During the Pueblo Revolt of 1680, the Acoma killed Ramirez’ successor, Friar Lucas Maldonado—yet left intact the church they had constructed at such pains.[4] The Spanish reoccupied New Mexico in 1692, but did not regain control of Acoma until 1699. After that mission life returned to Acoma. One tyrannical 18th century friar was, according to a disputed legend[5] recounted in Willa Cather’s Death Comes for the Archbishop, thrown over the cliff after pushing the people too far, but there were no more uprisings during Spanish rule.

The Church at Acoma Today

Dancers at the Fiesta de San Esteban (St. Stephan), Acoma Pueblo, New Mexico, photographed by George Wharton James in 1886 (California Historical Society Collection, 1860-1960, USC Libraries Special Collections, 4550).

Most Catholic members of the Acoma tribe today worship in one of two reservation churches built on the plain below the mesa, in Acomita and McCartys. San Estevan remains the mother church of the Acoma parish, yet services are held there only on major feast days. The Acoma, who welcome tourists to their “Sky City,” allow visitors to view the interior of San Estevan—although not to photograph it. The interior walls once bore Acoma-painted frescoes depicting Catholic themes. These were white-washed over during the Pueblo revolt. Today the walls are decorated with symbols such as rainbows and corn, evoking ancient Pueblo spirituality and suggesting that, to a certain extent, the building made by the Acoma ancestors under Catholic direction has been reclaimed as testimony to an older ancestral belief.

A view of the left wall of San Esteban Rey at Acoma Pueblo, photographed by Ansel Adams in 1941 for the National Park Service.


[1]Keller notes that often after battles with the natives, the Franciscan friars who accompanied Spanish settlement expeditions pled for mercy for the condemned (see p. 84). Certainly it would have been counter-productive from the conquerors’ point of view to maim a person who could provide slave labor in the fields or silver mines. Other historians assume the punishments were carried out—as do present-day Acoma, who vandalized a statue of Onate erected in Alcalde, NM in 1999 by lopping off its right foot (Ward, p. 100).Return

[2]Ward, p. 100; see also Hammons.Return

[3]Milner, et al., p. 18. The Acomans cultivated their corn and other crops on the plains below the rocky mesa. Hence, planting fruit trees on the Mesa necessitated carrying up sufficient soil and water to sustain the trees—a task Acoman women probably performed.Return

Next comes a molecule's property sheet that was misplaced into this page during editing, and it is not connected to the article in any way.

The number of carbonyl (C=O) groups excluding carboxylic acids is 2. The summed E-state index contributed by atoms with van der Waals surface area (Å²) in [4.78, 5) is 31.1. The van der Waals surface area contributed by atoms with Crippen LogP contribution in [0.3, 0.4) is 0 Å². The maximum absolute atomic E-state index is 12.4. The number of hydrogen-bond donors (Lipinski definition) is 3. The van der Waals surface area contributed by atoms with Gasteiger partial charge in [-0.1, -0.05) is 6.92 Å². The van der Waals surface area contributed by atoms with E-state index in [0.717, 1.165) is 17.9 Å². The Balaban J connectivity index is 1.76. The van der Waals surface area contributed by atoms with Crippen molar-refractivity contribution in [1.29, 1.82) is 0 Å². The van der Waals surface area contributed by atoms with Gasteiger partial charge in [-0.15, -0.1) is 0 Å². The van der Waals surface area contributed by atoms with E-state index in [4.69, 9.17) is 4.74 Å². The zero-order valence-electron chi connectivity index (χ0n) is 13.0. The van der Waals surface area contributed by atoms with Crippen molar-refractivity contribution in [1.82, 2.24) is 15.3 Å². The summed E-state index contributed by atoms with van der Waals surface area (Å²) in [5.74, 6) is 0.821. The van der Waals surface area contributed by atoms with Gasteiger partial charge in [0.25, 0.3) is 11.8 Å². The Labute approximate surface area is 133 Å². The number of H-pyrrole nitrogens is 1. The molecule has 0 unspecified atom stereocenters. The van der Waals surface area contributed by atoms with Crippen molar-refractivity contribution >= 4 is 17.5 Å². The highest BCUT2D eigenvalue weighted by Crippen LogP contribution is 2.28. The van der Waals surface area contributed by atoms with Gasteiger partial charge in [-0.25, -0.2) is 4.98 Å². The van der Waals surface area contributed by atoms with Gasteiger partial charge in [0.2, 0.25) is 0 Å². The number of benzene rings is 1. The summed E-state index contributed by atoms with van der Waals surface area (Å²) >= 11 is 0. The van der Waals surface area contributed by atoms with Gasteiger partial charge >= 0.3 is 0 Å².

[4]The official website of the Acoma Pueblo explains that, since the construction of the church, its upkeep and preservation has been entrusted to a group of Acoma men called the “Gaugashti,” who commit to lifelong caretaking roles.Return

[5]Ward alludes to the event as fact; Hammons prefers a myth probably recounted by the Acoma to disclaim responsibility. She notes a stop on the usual visitors’ tour of Acoma, called the “Site of the Leap of the Padre.” Hammons says that, “according to fiction” a friar was hurled to his death at the spot, “but according to Acoma tradition this Padre jumped off and landed safely in the sand and returned to Old Mexico.” Although some of Zaldivar’s men survived such a leap a century earlier, Hammonds finds “no historical background” for either story.Return

[6]Roake describes the sanctuary interior as she saw it during a visit to Acoma in 2015.Return


Suzanne Hammons, “On the Padre’s Trail: The Church in Acoma, McCartys, and Acomita,” Voice of the Southwest: News from the Diocese of Gallup, March 19, 2014,

John L. Kessell, Spain in the Southwest: A Narrative History of Colonial New Mexico, Arizona, Texas, and California (University of Oklahoma Press, 2002).

Lauren Kilroy-Ewbank, “Mission Church, San Esteban del Rey, Acoma Pueblo,” in Smarthistory, November 22, 2015, accessed December 18, 2017,

Clyde A. Milner II, Carol A. O’Connor, and Martha A. Sandweiss, Eds, The Oxford History of the American West (New York: Oxford University Press, 1994)

“Modern Acoma,” Website of the Pueblo of Acoma,

Jessica Roake, “How Acoma Sky City has Endured for a Millennium (and Still Won’t Go Electric),” Atlas Obscura (August 12, 2015),

“San Estevan del Rey Mission Church, New Mexico,” American Latino Heritage, a website of the National Park Service,

Greg Ward, “A History of Acoma Pueblo,” Rough Guide to Southwest USA, 7th ed., (2016), p. 100.